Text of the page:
By: Louise Werner
EARLY ON A May morning 60 hikers strung out along a trail that hung like a balcony, 8000 feet above Death Valley. Blue jeans, a red plaid shirt, a yellow sweater. a green parka-splashes of color sauntering past the gray sedimentary rocks of thc slope. A crisp wind blew off the snow-etched ridge that culminated, about seven miles away, in the lovely white point of Telescope Peak, the crown of the Panamint Mountains. At their feet a gully streaked down to bake its feet in the salt flats of the
Death Valley sink. The Desert Peakers of the Sierra Club of California were in their favorite environment with their favorite companions. John Delmonte, leading, breathed deep the heady air, forgetting for the moment the tensions of his workaday world as owner-operator of a plastics Factory. As the trail rounded a knoll dotted with Pinyon Pines, and began pulling up toward the ridge, he slowed his pace, remembering that the ages of his party ranged from 8 to 62.
The saddle, overlooking Panamint Valley as well as Death Valley, demanded a rest stop. Judith and Jocelyn Delmonte, 8 and 10, their faces rosy with exertion, asked for their fathers canteen and threatened to drink it dry. Chris Vance and Fred Bode, 10 and 11, reached the saddle deep in a discussion about their respective ascents of Mt. Whitney, the highest peak in the U.S. "It wasn't hard." said Chris. "But it wasn't exactly easy either." In the bottom ot Death Valley a haze brooded over Badwater, the lowest point in the United States. Beyond, dull reds and yellows played on the Funeral Mountains. Farther desert ranges undulated to a buff-colored plateau where a series of lava buttes appeared. On the west side of the saddle the escarpment dropped into Panamint Valley, similar to Death Valley but not as large or as deep. Over the purple crests of the Slate and Argus Ranges the Sierra Nevada thrust up snowy peaks.
"We used to see wild horses here.' said Dr. James Bonner to a group of foreign exchange students he had brought as his guests from the Cali- fornia Institute of Technology. "Burros are commoner, however. Wild burros will watch you with curiosity as you inch nearer to take their picture. Wild horses don't have that much faith in people."
Sage brush crushed under boots, scented the air. Mormon tea bushes bristled yellow. The wind on the ridge cut through the brilliant sunshine. Half a dozen young hikers dashed toward a snow patch, the laughter of the girls turning to screams as the snowballing began and they felt icy trickles down their necks.
Carl Heller, a marine serving as rear guard, herded the last of the queue up the saddle. Some felt the mile and a half they had come was sufficient exertion so lingered on the saddle to return to camp at leisure. John started up the trail that contoured the next knoll, passing a few limber pines that thrust out ragged arms to the wind, their barkless trunks twisting like corkscrews.
Up and up climbed the excellent trail at an easy grade toward the snow which the wind had swept off the backbone of the ridge, and piled in drifts on the Death Valley side, burying the upper part of the trail. Deciding that the top of the ridge would be better going than the snow. John Delmonte led the way. It was like walking along the peak of a roof, looking down into the two valleys. No vegetation had ventured this far, only the bare boulders.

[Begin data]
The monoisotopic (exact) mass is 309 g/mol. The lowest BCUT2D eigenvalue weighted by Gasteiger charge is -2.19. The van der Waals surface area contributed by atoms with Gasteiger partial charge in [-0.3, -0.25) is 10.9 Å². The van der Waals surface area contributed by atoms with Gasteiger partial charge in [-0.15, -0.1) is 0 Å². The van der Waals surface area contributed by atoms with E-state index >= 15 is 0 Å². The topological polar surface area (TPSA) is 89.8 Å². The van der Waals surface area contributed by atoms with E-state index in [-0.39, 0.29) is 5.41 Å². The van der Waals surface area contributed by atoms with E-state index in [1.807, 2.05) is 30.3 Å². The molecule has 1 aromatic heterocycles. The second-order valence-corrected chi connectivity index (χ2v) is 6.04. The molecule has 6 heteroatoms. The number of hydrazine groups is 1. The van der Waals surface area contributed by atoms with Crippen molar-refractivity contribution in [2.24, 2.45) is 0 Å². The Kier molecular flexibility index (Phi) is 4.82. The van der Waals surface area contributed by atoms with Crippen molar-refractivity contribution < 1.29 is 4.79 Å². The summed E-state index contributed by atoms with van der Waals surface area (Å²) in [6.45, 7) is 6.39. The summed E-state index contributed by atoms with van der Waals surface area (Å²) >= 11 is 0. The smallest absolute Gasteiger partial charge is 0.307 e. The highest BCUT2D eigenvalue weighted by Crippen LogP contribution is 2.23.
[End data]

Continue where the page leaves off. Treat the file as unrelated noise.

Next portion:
A steep snow slope loomed ahead. Joan remembered that the ranger in the station in Wildrose Canyon had told him a survey party on horseback had been turned back only a few days ago because of too much snow. There seemed no way to avoid the drift so he plunged upward ankle-deep breaking a zig-zag trail as he went. The first of the climbers topped the snow-slope and their "ohs" and "ahs" indicated to those still struggling up the snow, that something satisfying loomed ahead. There, just a few rods ahead stood the tall cairn of rocks which marked the summit.
Reaching the top of a mountain must release some special substance into the bloodstream. The fatigue of hours on the trail is forgotten in the glorious feeling of satisfaction, which comes with having conquered another peak. No wonder the Desert Peakers love to exchange their horizontal world at sea level, in and around Los Angeles, for the vertical world of the mountain tops. Telescope Peak offered them something special in this line. Nowhere else in the United States does the terrain fall so abruptly for such a distance. Its head, for half the year crowned with snow and battered by icy winds, rises in the air at 11,045 feet, while the ridges and gullies plunge to below sea level, there to swelter in the bottom of Death Valley.
In 1861, W. T. Henderson, one of an exploring party looking for the Lost Gunsight mine, made the first ascent and named the peak because, "he could see 200 miles in all directions as through a telescope."
But a dozen years before Henderson came this way, another party-the Jayhawkers bound for the California gold fields-also had climbed the Panamints. Their scouts, perhaps, had pulled themselves up to this ridge and had looked with despair toward valleys and mountains yet to be surmounted before they could find an open route to coastal California.
In later days a graphic glimpse of the Jayhawker expedition was given in broken English by an Indian who as a teenage boy in 1849 had watched their stow progress.
This lad was stalking mountain sheep on a high ridge in the Panamints when he was startled by the appearance of three men with white skins and long beards. He had never before seen a white man and he was afraid of them so he hid behind boulders.
The three, scouts of the Jayhawker parties, staggered by. Just a few days before this they had burned their wagons to smoke the meat of their starving oxen. The Indian boy could have led them to water and safety, but he feared to do so. Many years later he was asked why he remained concealed. He always answered, "Why? to get shot?"